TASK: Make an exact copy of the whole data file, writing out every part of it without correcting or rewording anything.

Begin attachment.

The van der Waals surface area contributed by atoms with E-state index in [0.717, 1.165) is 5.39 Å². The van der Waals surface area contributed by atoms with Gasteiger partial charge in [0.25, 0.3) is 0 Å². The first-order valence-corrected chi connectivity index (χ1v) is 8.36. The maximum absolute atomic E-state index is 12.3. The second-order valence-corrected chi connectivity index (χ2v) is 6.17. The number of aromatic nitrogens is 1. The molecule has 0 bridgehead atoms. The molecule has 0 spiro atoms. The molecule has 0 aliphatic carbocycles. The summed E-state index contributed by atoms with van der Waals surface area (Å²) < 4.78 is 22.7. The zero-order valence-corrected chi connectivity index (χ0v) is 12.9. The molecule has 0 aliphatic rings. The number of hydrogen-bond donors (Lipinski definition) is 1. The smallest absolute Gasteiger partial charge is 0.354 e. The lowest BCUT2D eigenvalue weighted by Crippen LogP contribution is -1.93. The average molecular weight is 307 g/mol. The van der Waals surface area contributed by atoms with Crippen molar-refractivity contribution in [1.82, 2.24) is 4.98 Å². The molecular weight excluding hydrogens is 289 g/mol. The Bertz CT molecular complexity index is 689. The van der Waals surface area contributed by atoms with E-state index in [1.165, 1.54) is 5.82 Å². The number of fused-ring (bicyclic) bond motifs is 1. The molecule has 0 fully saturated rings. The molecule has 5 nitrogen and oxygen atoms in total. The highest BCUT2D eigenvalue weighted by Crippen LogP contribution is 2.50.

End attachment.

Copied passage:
The van der Waals surface area contributed by atoms with E-state index in [0.717, 1.165) is 5.39 Å². The van der Waals surface area contributed by atoms with Gasteiger partial charge in [0.25, 0.3) is 0 Å². The first-order valence-corrected chi connectivity index (χ1v) is 8.36. The maximum absolute atomic E-state index is 12.3. The second-order valence-corrected chi connectivity index (χ2v) is 6.17. The number of aromatic nitrogens is 1. The molecule has 0 bridgehead atoms. The molecule has 0 spiro atoms. The molecule has 0 aliphatic carbocycles. The summed E-state index contributed by atoms with van der Waals surface area (Å²) < 4.78 is 22.7. The zero-order valence-corrected chi connectivity index (χ0v) is 12.9. The molecule has 0 aliphatic rings. The number of hydrogen-bond donors (Lipinski definition) is 1. The smallest absolute Gasteiger partial charge is 0.354 e. The lowest BCUT2D eigenvalue weighted by Crippen LogP contribution is -1.93. The average molecular weight is 307 g/mol. The van der Waals surface area contributed by atoms with Crippen molar-refractivity contribution in [1.82, 2.24) is 4.98 Å². The molecular weight excluding hydrogens is 289 g/mol. The Bertz CT molecular complexity index is 689. The van der Waals surface area contributed by atoms with E-state index in [1.165, 1.54) is 5.82 Å². The number of fused-ring (bicyclic) bond motifs is 1. The molecule has 0 fully saturated rings. The molecule has 5 nitrogen and oxygen atoms in total. The highest BCUT2D eigenvalue weighted by Crippen LogP contribution is 2.50.